Click on the banner to read the full series
Carrying a backpack, a 13-year-old boy walks away from his ruined house and travels to the Venezuelan coast. On the way, he manages to touch people’s emotions when he tells the story of his life’s tragedy, thus obtaining help to survive. However, every time he repeats the story, he gives a different version of it. To some, he says he’s trying to find his mother; to others, she had to give up her life to save him; or yet he might say he’s a paternal orphan. The truths and the lies are connected to each other by the tragic landfall that occurred in 1999 in the state of Vargas, in Venezuela, and left thousands of missing and deceased.
A baseball country, Venezuela is leaning towards football
Master, the rapper that sings the Bolivarian Revolution
Director Martié Ugas’ movie “The Kid Who Lies”(El chico que miente, 2009), was a public success and participated in 2011’s Berlin International Film Festival. It is one of the most recent examples of the rebirth of Venezuelan cinema. Part of this transformation is due to the new political agenda to stimulate cultural production in Hugo Chávez’s government, professedly aimed at “breaking the dictatorship of American movies”.
The quality of local cinema, according to filmmaker and scriptwriter Diego Sequera, fell significantly during the 1990’s, as much in number of productions as in the quality of the material. “It was the boom of the movies identified with Hollywood, a form of colonialism through cinema”, says the Venezuelan, who works in the Cinema City (in Spanish, Villa del Cine), the first studio complex in the country and one of the main engines of movies production in Venezuela.
Located in Guarenas city, 20 miles east from Caracas, the enterprise has already produced more than 500 movies — including feature films, short films and documentaries. Most of them are about national issues, especially historical moments or icons. Chávez decided to invest in this complex, in his own words, when he was told that “eight large Hollywood studios share 85% of the world’s cinema production and represent 94% of the cinematographic offering in Latina America”.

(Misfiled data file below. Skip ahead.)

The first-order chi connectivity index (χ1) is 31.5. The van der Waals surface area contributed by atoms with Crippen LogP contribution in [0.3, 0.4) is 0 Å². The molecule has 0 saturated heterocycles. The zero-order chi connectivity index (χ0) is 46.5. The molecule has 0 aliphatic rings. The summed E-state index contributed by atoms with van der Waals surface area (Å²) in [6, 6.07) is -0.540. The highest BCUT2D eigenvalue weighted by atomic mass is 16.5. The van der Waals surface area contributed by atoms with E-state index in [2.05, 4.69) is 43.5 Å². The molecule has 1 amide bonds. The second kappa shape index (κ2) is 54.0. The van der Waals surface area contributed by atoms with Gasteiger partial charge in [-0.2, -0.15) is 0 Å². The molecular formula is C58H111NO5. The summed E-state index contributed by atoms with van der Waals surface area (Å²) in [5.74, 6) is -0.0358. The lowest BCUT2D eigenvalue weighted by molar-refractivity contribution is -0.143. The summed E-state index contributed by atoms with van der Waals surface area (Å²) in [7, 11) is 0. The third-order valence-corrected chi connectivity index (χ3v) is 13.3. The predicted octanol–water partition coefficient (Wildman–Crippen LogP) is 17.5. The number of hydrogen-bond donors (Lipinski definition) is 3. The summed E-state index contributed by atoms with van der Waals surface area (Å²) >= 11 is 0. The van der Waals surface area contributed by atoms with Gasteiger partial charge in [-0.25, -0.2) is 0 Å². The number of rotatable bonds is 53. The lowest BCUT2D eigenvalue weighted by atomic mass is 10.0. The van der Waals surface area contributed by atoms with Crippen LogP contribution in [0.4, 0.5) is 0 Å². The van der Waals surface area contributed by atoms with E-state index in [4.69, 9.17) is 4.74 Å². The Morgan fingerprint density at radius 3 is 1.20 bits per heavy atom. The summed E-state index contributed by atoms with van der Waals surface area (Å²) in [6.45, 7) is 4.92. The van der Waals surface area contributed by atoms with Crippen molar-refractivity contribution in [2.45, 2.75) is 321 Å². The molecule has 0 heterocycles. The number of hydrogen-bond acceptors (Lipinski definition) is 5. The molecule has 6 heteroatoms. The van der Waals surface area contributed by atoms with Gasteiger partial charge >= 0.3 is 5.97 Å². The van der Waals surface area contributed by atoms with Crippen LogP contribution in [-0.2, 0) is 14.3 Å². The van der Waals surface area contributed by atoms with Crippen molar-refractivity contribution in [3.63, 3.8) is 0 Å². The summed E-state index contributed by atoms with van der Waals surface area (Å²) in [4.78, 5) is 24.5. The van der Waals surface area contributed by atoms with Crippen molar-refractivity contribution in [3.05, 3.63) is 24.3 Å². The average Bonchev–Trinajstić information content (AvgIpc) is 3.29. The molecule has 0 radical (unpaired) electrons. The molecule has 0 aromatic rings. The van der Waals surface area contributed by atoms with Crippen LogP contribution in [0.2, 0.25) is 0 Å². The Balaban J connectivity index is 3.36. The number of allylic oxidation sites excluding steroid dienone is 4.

This new cinema profile is criticized by filmmakers and independent producers, who consider the Venezuelan Cinecittà another instrument of the Chavist propaganda. The only scripts that receive investments are the ones connected to the left. Jonathan Jakubowicz, director of Secuestro Express, which won international recognition in 2005, accuses Cinema City of only supporting movies that “portray the revolution as the solution to every problem in the country, or those who tell stories about the independency leaders, always in a version that favors the values of the Bolivarian revolution”.
“I wish Cinema City only made movies inspired by the revolution”, answers Sequera. “But it’s not like this. Lots of government’s opponents work there. They’re openly contrary to the regime, and they have complete freedom to create”. To the scriptwriter, what should be criticized is the way the movies are produced, still mostly influenced by the American model. “In 2005, the industrialization of cinema started to change the audio-visual production structures in Venezuela. However, movies such as “Miranda regresa” and “La Clase” both use the gringo superproductions format. I believe there should be more creativity”, he complains.
The first movie quoted by Sequera was the biography of Francisco de Miranda, one of the precursors of the Venezuelan independency. It is140 minutes long, had a $ 2.32 million dollar budget, and involved more than a thousand extras. “Miranda Regresa” was filmed in Venezuela, Cuba and Czech Republic. American actor and activist Danny Glover, a Chávez´s public admirer, plays a small part on it. “La Clase” tells the story of a young humble violinist divided between his musical career and the history of Venezuela.
Along with Cinema City, The National Film School (Escuela Nacional de Cine), was created within the Central University of Venezuela (UCV), and the bachelor’s degree of Audio Visual Arts in the Experimental National University of the Arts (Unearte). Unearte was created in 2008, and it’s totally dedicated to arts, providing careers in theatre, dance, arts, music, and, since 2011, cinema.
Cinema City, also in 2011, opened the Professional Training Center. “There are areas in which we have only one specialist. This could work when we were making one or two full-length features a year, but not when we are making 10, 13, or 14 like now”, explained Pedro Calzadila, Minister of Culture, during the opening ceremony.
Translation: Kelly Cristina Spinelli